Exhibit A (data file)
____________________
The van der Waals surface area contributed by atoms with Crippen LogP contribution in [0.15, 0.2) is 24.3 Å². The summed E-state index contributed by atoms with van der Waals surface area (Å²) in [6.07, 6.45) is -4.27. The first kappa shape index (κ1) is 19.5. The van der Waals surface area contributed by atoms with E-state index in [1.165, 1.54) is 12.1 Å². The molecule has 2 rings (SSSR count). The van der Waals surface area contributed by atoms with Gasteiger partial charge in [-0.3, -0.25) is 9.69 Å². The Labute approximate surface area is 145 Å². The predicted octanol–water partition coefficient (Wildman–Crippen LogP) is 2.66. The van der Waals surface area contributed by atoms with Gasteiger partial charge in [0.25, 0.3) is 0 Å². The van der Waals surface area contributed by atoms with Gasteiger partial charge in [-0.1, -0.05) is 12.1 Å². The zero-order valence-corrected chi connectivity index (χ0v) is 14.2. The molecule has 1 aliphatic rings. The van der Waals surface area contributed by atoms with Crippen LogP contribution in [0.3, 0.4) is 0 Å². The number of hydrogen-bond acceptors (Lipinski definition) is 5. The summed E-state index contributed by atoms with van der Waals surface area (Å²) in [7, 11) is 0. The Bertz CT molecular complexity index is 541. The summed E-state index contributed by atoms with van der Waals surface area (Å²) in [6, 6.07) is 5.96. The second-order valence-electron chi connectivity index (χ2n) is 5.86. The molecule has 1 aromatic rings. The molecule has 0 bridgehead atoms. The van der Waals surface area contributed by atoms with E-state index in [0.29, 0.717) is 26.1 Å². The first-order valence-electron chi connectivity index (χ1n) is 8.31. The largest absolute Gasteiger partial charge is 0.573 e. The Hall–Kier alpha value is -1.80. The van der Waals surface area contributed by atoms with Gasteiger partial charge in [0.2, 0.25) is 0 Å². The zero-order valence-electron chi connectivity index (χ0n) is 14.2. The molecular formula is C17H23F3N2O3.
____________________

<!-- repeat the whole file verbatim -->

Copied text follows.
The van der Waals surface area contributed by atoms with Crippen LogP contribution in [0.15, 0.2) is 24.3 Å². The summed E-state index contributed by atoms with van der Waals surface area (Å²) in [6.07, 6.45) is -4.27. The first kappa shape index (κ1) is 19.5. The van der Waals surface area contributed by atoms with E-state index in [1.165, 1.54) is 12.1 Å². The molecule has 2 rings (SSSR count). The van der Waals surface area contributed by atoms with Gasteiger partial charge in [-0.3, -0.25) is 9.69 Å². The Labute approximate surface area is 145 Å². The predicted octanol–water partition coefficient (Wildman–Crippen LogP) is 2.66. The van der Waals surface area contributed by atoms with Gasteiger partial charge in [0.25, 0.3) is 0 Å². The van der Waals surface area contributed by atoms with Gasteiger partial charge in [-0.1, -0.05) is 12.1 Å². The zero-order valence-corrected chi connectivity index (χ0v) is 14.2. The molecule has 1 aliphatic rings. The van der Waals surface area contributed by atoms with Crippen LogP contribution in [0.3, 0.4) is 0 Å². The number of hydrogen-bond acceptors (Lipinski definition) is 5. The summed E-state index contributed by atoms with van der Waals surface area (Å²) in [7, 11) is 0. The Bertz CT molecular complexity index is 541. The summed E-state index contributed by atoms with van der Waals surface area (Å²) in [6, 6.07) is 5.96. The second-order valence-electron chi connectivity index (χ2n) is 5.86. The molecule has 1 aromatic rings. The molecule has 0 bridgehead atoms. The van der Waals surface area contributed by atoms with E-state index in [0.29, 0.717) is 26.1 Å². The first-order valence-electron chi connectivity index (χ1n) is 8.31. The largest absolute Gasteiger partial charge is 0.573 e. The Hall–Kier alpha value is -1.80. The van der Waals surface area contributed by atoms with Gasteiger partial charge in [0.2, 0.25) is 0 Å². The zero-order valence-electron chi connectivity index (χ0n) is 14.2. The molecular formula is C17H23F3N2O3.